Sallie Mae cut to junk by Moody's, slams decision

* Key student loan program may end under Obama plan

* Sallie Mae calls downgrade premature, unfortunate

* Shares fall 3.3 percent in premarket trade

NEW YORK, May 14 (Reuters) - Sallie Mae was downgraded to “junk” status by Moody’s Investors Service, which cited concerns about the big U.S. student loan provider’s ability to generate earnings and cash flow after the Obama administration asked Congress to cut subsidies to lenders.

Sallie Mae, whose formal name is SLM Corp SLM.N, criticized the downgrade, calling it "unfortunate" and "premature."

Students may obtain college loans by borrowing directly from the federal government or by taking out government-subsidized loans from private lenders.

In his 2010 federal budget proposal submitted in February, President Barack Obama called for shifting most of the nation’s $90 billion of student lending into the direct-loan program, hoping to save taxpayers more than $4 billion a year.

Moody’s late Wednesday lowered Reston, Virginia-based Sallie Mae’s senior unsecured debt rating two notches to “Ba1,” its highest junk grade, from “Baa2.”

It also cut Sallie Mae’s short-term rating to “Not Prime” from “Prime-2.” The rating outlook is negative, meaning another downgrade is possible within about two years.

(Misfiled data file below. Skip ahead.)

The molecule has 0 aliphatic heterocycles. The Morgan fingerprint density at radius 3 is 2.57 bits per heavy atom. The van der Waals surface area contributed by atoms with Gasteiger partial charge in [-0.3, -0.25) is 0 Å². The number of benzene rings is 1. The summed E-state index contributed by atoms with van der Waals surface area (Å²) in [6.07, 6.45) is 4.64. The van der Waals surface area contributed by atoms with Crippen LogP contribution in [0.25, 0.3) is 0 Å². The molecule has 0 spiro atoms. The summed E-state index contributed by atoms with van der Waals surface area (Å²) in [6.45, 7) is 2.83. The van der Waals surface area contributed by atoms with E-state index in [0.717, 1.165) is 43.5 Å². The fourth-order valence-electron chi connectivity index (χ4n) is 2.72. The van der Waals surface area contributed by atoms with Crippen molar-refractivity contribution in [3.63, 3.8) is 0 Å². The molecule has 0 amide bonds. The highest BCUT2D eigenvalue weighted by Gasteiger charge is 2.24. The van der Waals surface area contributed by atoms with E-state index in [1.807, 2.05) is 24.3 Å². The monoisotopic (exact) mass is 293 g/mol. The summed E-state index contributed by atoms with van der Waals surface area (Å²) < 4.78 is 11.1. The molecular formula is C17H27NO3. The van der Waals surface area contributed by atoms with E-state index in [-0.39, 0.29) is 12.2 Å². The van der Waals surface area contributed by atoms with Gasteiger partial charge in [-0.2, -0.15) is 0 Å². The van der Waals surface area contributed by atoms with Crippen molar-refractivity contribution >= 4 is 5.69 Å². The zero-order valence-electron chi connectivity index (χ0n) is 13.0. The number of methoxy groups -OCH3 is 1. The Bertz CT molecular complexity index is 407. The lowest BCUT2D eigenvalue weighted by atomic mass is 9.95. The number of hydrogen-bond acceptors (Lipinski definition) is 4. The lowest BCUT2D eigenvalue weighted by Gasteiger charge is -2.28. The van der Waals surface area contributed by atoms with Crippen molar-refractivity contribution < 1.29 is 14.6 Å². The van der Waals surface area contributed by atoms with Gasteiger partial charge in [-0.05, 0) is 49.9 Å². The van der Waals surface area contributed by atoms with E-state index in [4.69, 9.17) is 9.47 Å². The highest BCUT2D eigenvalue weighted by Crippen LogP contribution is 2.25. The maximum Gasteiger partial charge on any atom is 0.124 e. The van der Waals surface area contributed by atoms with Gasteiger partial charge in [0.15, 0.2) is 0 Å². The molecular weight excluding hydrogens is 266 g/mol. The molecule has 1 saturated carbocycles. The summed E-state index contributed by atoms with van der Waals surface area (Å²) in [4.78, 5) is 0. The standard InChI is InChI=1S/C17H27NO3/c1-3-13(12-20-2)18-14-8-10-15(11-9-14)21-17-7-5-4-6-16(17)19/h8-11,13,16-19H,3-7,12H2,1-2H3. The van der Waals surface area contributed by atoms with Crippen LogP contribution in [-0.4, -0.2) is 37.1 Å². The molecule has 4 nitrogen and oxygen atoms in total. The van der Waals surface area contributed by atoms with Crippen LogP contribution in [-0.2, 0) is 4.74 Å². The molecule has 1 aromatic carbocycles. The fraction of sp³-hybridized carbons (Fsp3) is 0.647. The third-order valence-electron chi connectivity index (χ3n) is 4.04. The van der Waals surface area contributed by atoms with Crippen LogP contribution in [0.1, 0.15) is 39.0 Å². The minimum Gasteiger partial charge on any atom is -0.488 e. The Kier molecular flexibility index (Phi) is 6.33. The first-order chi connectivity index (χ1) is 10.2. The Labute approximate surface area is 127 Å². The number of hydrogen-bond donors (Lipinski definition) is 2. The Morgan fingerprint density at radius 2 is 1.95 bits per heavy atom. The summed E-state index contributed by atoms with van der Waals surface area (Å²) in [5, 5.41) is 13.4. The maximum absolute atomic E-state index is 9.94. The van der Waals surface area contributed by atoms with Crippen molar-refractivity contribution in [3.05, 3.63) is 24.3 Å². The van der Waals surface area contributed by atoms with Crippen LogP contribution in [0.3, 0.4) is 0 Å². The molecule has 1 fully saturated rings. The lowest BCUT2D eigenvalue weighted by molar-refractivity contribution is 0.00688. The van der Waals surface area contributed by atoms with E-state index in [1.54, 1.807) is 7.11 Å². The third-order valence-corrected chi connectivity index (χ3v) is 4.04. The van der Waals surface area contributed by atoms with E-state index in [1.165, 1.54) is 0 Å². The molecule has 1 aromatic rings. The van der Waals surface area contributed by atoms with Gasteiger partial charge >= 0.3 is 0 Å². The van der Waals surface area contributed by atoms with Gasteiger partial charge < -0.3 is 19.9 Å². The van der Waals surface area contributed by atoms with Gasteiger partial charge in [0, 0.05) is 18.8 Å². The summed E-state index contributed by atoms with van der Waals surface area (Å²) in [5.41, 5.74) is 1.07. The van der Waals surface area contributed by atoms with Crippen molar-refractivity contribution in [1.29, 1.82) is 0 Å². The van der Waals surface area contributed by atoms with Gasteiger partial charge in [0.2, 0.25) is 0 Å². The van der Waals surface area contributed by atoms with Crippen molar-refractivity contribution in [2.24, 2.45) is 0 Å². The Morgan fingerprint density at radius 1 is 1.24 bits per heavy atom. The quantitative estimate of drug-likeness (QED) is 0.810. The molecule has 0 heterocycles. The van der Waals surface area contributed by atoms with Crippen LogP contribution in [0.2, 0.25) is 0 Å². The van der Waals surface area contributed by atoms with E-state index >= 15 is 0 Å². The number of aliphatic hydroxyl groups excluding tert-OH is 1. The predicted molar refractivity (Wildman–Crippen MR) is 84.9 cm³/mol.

Obama’s proposal would end by July 2010 the Federal Family Education Loan Program, which generated the vast majority of the $150 billion of loans on Sallie Mae’s balance sheet as of March 31, the company’s quarterly report shows.

Moody’s said abandoning the FFELP would end Sallie Mae’s traditional role as a lender in the federal student loan program, and turn the company into an originator and servicer, in competition with other vendors.

The rating agency said this could leave Sallie Mae with a lower earnings and cash flow stream that could persist “as profits from servicing loans for the U.S. government are likely to be heavily scrutinized.”

It said a Sallie Mae proposal for schools to choose vendors, and for vendors to get incentives, may fail because of strong support for the administration’s proposal.

Sallie Mae Chief Executive Albert Lord called the downgrade “unfortunate and surprising” given the company’s financial health and the fact that the FFELP remains in place. “This seems to us inappropriately speculative and very premature,” he said.

Last month, Sallie Mae posted a $47.8 million first-quarter net loss applicable to common shareholders as unsettled credit markets squeezed lending margins. Core profit, excluding changes in derivative values, totaled $13.9 million.

Standard & Poor's, a McGraw-Hill Cos MHP.N unit, rates Sallie Mae's long-term and short-term debt "BBB-minus" and "A-3," respectively, its lowest investment grades, with a negative outlook.

Shares of Sallie Mae fell 18 cents to $5.24 in premarket trading. They had closed at $8.39 on Feb. 25 and fell to $5.80 the next day, when Obama released his budget plan. (Reporting by Jonathan Stempel; editing by John Wallace)